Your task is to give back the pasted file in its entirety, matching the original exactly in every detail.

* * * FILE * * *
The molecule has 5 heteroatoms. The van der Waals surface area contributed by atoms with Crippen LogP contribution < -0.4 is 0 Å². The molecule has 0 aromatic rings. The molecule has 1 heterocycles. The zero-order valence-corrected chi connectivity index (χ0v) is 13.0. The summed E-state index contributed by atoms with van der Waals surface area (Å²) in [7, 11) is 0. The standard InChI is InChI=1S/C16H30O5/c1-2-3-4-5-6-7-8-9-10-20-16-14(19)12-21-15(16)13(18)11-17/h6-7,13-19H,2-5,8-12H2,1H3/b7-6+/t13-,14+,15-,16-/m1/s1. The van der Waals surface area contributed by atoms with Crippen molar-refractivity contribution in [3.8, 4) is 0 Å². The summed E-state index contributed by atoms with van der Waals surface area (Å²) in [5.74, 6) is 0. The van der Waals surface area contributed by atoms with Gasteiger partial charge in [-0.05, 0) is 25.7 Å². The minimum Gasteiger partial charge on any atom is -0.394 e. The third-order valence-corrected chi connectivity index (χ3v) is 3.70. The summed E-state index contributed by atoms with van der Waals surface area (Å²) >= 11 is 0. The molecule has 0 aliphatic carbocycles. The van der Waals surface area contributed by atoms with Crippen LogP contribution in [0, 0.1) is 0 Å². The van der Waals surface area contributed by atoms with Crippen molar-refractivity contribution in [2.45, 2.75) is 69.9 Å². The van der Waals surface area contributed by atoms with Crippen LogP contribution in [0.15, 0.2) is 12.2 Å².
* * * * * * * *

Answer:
The molecule has 5 heteroatoms. The van der Waals surface area contributed by atoms with Crippen LogP contribution < -0.4 is 0 Å². The molecule has 0 aromatic rings. The molecule has 1 heterocycles. The zero-order valence-corrected chi connectivity index (χ0v) is 13.0. The summed E-state index contributed by atoms with van der Waals surface area (Å²) in [7, 11) is 0. The standard InChI is InChI=1S/C16H30O5/c1-2-3-4-5-6-7-8-9-10-20-16-14(19)12-21-15(16)13(18)11-17/h6-7,13-19H,2-5,8-12H2,1H3/b7-6+/t13-,14+,15-,16-/m1/s1. The van der Waals surface area contributed by atoms with Crippen molar-refractivity contribution in [3.8, 4) is 0 Å². The summed E-state index contributed by atoms with van der Waals surface area (Å²) in [5.74, 6) is 0. The van der Waals surface area contributed by atoms with Gasteiger partial charge in [-0.05, 0) is 25.7 Å². The minimum Gasteiger partial charge on any atom is -0.394 e. The third-order valence-corrected chi connectivity index (χ3v) is 3.70. The summed E-state index contributed by atoms with van der Waals surface area (Å²) >= 11 is 0. The molecule has 0 aliphatic carbocycles. The van der Waals surface area contributed by atoms with Crippen LogP contribution in [0, 0.1) is 0 Å². The van der Waals surface area contributed by atoms with Crippen molar-refractivity contribution in [2.45, 2.75) is 69.9 Å². The van der Waals surface area contributed by atoms with Crippen LogP contribution in [0.15, 0.2) is 12.2 Å².